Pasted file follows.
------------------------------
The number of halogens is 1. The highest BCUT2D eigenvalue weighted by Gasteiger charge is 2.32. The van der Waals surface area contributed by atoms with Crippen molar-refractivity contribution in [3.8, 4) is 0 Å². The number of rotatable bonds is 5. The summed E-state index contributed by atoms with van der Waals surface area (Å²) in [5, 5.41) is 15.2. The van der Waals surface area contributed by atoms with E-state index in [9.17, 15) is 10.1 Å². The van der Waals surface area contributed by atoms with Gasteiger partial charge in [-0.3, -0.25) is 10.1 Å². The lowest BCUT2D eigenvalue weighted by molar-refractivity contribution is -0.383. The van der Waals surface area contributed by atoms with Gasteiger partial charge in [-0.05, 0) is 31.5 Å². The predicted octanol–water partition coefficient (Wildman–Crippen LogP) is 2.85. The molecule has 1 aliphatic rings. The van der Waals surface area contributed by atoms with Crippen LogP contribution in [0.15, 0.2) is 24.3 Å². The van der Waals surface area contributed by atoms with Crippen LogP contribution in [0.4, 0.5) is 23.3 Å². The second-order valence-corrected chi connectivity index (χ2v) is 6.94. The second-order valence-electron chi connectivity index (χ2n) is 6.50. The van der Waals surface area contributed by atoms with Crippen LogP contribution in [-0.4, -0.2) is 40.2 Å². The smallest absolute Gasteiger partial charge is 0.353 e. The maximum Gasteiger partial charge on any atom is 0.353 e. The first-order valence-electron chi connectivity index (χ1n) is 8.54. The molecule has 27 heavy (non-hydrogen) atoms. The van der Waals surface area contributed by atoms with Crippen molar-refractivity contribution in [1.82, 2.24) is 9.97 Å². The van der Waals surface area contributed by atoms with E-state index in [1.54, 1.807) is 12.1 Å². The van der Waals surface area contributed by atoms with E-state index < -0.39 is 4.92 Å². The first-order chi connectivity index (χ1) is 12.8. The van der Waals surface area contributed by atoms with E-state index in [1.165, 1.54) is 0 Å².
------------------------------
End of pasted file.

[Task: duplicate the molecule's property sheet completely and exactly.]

The number of halogens is 1. The highest BCUT2D eigenvalue weighted by Gasteiger charge is 2.32. The van der Waals surface area contributed by atoms with Crippen molar-refractivity contribution in [3.8, 4) is 0 Å². The number of rotatable bonds is 5. The summed E-state index contributed by atoms with van der Waals surface area (Å²) in [5, 5.41) is 15.2. The van der Waals surface area contributed by atoms with E-state index in [9.17, 15) is 10.1 Å². The van der Waals surface area contributed by atoms with Gasteiger partial charge in [-0.3, -0.25) is 10.1 Å². The lowest BCUT2D eigenvalue weighted by molar-refractivity contribution is -0.383. The van der Waals surface area contributed by atoms with Gasteiger partial charge in [-0.05, 0) is 31.5 Å². The predicted octanol–water partition coefficient (Wildman–Crippen LogP) is 2.85. The molecule has 1 aliphatic rings. The van der Waals surface area contributed by atoms with Crippen LogP contribution in [0.15, 0.2) is 24.3 Å². The van der Waals surface area contributed by atoms with Crippen LogP contribution in [0.4, 0.5) is 23.3 Å². The second-order valence-corrected chi connectivity index (χ2v) is 6.94. The second-order valence-electron chi connectivity index (χ2n) is 6.50. The van der Waals surface area contributed by atoms with Crippen LogP contribution in [-0.4, -0.2) is 40.2 Å². The smallest absolute Gasteiger partial charge is 0.353 e. The maximum Gasteiger partial charge on any atom is 0.353 e. The first-order valence-electron chi connectivity index (χ1n) is 8.54. The molecule has 27 heavy (non-hydrogen) atoms. The van der Waals surface area contributed by atoms with Crippen molar-refractivity contribution in [1.82, 2.24) is 9.97 Å². The van der Waals surface area contributed by atoms with E-state index in [1.54, 1.807) is 12.1 Å². The van der Waals surface area contributed by atoms with E-state index < -0.39 is 4.92 Å². The first-order chi connectivity index (χ1) is 12.8. The van der Waals surface area contributed by atoms with E-state index in [1.165, 1.54) is 0 Å².